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Wines Worth Searching For and Walter Schug
We are not always at wineries for large tastings, so we don’t always have a full line of wines from which to select our favorites for you. Sometimes we visit a winery to try a single wine we have heard about, or stop by a winery to find only one wine worth writing about. Often we taste one great wine at a function with rules limiting the type of wine that can be shown, and occasionally we discover a gem in a restaurant or at someone’s home. Below we focus not on particular wineries, but on a few individual and special wines that have enthralled us, and about which we have not recently written or plan to write in the context of a larger story.
-2007 Barrister Cabernet Franc ($27): Don’t let the low price fool you. Maybe because it comes from the state of Washington it does not command the sky high price points we see in Napa Cab Francs, but this one rivals any of them. Rich spices and berries accompanied by soft tannins are its hallmark. 88% Cab Franc and 12% Cabernet Sauvignon.
-2005 Atlas Peak Howell Mountain Cabernet Sauvignon ($85): A powerful wine with black fruit, pepper, and some cocoa powder at the finish. It’s worthy of note that winemaker Darren Procsal is making superior appellation wine from four Napa cornerstone mountains – Howell Mountain, Spring Mountain, Mount Veeder, and Atlas Peak. 2005 seems to be (and has already been with other wines) a Howell Mountain year.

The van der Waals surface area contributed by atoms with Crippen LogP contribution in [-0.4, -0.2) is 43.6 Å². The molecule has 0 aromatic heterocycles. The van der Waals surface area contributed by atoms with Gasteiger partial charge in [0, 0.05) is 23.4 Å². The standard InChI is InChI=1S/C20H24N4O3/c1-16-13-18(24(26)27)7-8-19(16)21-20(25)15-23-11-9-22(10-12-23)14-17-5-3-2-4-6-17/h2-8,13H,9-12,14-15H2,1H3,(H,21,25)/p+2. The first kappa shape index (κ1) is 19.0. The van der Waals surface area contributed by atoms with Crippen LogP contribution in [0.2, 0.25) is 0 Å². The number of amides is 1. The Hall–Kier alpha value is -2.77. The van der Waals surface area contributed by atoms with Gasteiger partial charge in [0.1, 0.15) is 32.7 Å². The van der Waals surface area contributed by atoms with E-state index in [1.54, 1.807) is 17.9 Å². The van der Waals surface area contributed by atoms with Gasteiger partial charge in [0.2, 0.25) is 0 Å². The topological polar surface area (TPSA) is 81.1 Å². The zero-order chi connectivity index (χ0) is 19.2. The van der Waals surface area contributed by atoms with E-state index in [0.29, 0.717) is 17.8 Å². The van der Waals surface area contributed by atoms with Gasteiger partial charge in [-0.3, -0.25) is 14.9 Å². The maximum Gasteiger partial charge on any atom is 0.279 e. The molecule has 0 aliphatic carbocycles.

-2006 Cade Howell Mountain Cabernet Sauvignon ($68): Layer upon layer of black cherries, plums, and baking spices, with dark chocolate, black olives and cassis at the finish. The tannins give this wins a backbone that will allow it to lay down for more than a decade, but it is “yummy” now.
-2006 Marston Family Cabernet Sauvignon ($100): Year in and year out one of the world’s great Cabs. Black fruits are prominent, and hints of anise abound. This Spring Mountain wine is full on the palate, complex and intense throughout, and finishes fabulously long and earthy.